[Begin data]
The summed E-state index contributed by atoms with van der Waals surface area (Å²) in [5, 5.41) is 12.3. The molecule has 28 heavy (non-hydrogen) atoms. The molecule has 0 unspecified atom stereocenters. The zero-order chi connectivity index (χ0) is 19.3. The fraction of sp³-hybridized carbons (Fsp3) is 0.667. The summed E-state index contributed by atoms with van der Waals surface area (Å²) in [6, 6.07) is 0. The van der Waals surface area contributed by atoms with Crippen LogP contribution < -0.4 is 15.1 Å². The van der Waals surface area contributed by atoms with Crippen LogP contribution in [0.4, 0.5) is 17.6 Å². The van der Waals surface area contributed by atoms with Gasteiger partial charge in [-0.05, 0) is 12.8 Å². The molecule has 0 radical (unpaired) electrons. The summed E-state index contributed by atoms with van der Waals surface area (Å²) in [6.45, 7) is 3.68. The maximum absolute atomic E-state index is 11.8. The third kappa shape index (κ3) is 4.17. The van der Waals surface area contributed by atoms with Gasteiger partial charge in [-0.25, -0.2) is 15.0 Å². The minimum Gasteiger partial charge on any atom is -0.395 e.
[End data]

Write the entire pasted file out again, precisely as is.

The summed E-state index contributed by atoms with van der Waals surface area (Å²) in [5, 5.41) is 12.3. The molecule has 28 heavy (non-hydrogen) atoms. The molecule has 0 unspecified atom stereocenters. The zero-order chi connectivity index (χ0) is 19.3. The fraction of sp³-hybridized carbons (Fsp3) is 0.667. The summed E-state index contributed by atoms with van der Waals surface area (Å²) in [6, 6.07) is 0. The van der Waals surface area contributed by atoms with Crippen LogP contribution < -0.4 is 15.1 Å². The van der Waals surface area contributed by atoms with Crippen LogP contribution in [0.4, 0.5) is 17.6 Å². The van der Waals surface area contributed by atoms with Gasteiger partial charge in [-0.05, 0) is 12.8 Å². The molecule has 0 radical (unpaired) electrons. The summed E-state index contributed by atoms with van der Waals surface area (Å²) in [6.45, 7) is 3.68. The maximum absolute atomic E-state index is 11.8. The third kappa shape index (κ3) is 4.17. The van der Waals surface area contributed by atoms with Gasteiger partial charge in [-0.25, -0.2) is 15.0 Å². The minimum Gasteiger partial charge on any atom is -0.395 e.